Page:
KUZNETSOV: Frankly speaking, they did not need to just invade because there were already some troops there and it could be done as if they were coming to do manoeuvres or something like that.
METTA: Ah, I remember Prague in 1968, people threw themselves in front of the tanks, you know threw themselves on the ground to stop the tanks. And the first group of tank drivers did stop and as I understand it, they then got another group of tanks from a place where most of the people were not Slavic and so they could not talk to the people in Prague. And those guys just went ahead and drove over anybody who tried to stop them. And that’s why I wondered if you thought that Soviet tank drivers would have hard time going ahead and repressing Polish people this time or in 1980.
KUZNETSOV: I don’t know, but in any case the drivers did not want to drive over any people lying on the ground. It had nothing to do with opposition for the invasion. It was just normal for a human being not to kill anybody who doesn’t want to kill you. In any case, even when we say that the Soviet Army was one of the conservative forces in the Soviet society and was used exactly to support the conservative regime of the Party leadership. In any case nobody told the soldiers that they had to shoot or to kill civilians. They did not have such orders.
METTA: Well, in Prague they did. Maybe not shoot to kill but definitely to go ahead and drive your tanks over anybody to go wherever you are supposed to go.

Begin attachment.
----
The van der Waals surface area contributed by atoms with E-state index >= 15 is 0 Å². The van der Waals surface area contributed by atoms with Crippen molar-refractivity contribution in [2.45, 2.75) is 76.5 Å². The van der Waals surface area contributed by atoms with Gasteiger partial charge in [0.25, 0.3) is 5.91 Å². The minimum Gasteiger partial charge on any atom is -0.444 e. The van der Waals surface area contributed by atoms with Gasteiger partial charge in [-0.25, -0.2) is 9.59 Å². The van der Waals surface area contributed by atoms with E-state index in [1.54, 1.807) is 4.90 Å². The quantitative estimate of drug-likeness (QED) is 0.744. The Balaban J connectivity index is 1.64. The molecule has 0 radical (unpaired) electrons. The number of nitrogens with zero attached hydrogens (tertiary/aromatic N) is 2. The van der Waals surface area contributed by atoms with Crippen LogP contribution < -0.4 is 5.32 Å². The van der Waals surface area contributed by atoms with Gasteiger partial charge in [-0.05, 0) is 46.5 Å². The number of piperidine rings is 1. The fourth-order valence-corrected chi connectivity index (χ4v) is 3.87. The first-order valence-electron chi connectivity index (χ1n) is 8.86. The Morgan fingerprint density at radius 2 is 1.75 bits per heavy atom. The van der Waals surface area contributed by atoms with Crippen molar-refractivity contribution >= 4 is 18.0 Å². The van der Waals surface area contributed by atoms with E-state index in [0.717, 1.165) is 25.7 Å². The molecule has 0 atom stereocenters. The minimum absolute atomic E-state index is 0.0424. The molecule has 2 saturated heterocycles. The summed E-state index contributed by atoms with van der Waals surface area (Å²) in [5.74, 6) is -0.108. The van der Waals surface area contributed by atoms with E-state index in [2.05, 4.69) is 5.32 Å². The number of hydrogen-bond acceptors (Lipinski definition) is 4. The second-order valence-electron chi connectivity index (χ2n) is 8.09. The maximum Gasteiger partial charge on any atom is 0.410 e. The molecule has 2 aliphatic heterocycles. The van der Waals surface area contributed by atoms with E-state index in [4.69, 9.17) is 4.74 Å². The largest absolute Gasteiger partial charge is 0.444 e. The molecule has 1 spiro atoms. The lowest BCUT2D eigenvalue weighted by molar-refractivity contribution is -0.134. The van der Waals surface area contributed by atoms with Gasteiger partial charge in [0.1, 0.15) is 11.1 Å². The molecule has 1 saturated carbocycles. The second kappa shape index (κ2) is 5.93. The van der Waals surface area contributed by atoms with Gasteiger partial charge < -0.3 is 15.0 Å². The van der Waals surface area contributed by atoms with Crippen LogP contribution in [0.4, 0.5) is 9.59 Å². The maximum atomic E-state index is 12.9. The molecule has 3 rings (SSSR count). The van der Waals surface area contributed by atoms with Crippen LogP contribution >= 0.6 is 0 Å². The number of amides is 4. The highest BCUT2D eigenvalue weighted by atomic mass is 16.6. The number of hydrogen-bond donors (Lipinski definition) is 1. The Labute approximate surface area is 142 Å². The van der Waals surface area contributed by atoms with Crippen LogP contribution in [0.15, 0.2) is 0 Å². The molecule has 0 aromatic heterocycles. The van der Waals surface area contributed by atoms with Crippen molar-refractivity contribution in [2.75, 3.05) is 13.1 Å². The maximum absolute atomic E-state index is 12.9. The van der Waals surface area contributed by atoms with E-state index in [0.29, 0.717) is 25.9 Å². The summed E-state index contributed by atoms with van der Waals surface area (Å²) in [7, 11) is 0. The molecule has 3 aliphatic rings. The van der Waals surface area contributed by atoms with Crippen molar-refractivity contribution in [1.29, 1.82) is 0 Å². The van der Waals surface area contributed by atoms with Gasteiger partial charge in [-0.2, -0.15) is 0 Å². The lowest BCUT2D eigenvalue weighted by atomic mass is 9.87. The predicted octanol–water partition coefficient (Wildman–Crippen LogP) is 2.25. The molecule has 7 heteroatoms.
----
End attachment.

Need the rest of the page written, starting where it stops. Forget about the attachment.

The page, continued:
KUZNETSOV: Yes, of course, I mean that when they were trained or they were in the usual atmosphere, they didn’t have any sign or any order to prepare operations against just civilians. It was just clearly unusual for them.
METTA: Okay thank you.
KUZNETSOV: At least I remembered the name of one of the Professors. It means the Professor from the IMEMO. His first name is Elgis. His last name is Posenyekov. The last name of the person who works for the foreign ministry still and also for the Foundation of the National Security. (It is one of the newest foundations in the Soviet Union. ) So he is Artyom Sergiev.
METTA: Just a few notes. That was Kuznetsov, but I have other things that I want to record. When I talked to Semeiko, he said that his preference for the President of the Russian Republic would have been Bakatin, who actually ran for office against Yeltstin. But he said that he did not vote for him. He voted for Yeltsin instead, just because he thought it might, anything he could do to help the Yeltsin victory which was already likely, he thought was worth doing and he could not do anything to help Bakatin win. Kutznetsov told me that Bakatin was a very strange person. Apparently he was having to defend something about the Ministry of Interior and he had to make a speech in response to some questions. He was so inarticulate he sounded ridiculous, but he sounded great later on. He thought it was inconceivable that the same guy could have made both kinds of speeches.
Semeiko said that he had known Yanayev, that they had attended the same Edinburgh Conferrence at one time some years ago in the early ’80s and that Yanayev just sat there with his arms folded and didn’t say a thing until the end. I can’t remember what he said that he did at the very end after it was all over. May be I can remember to ask him.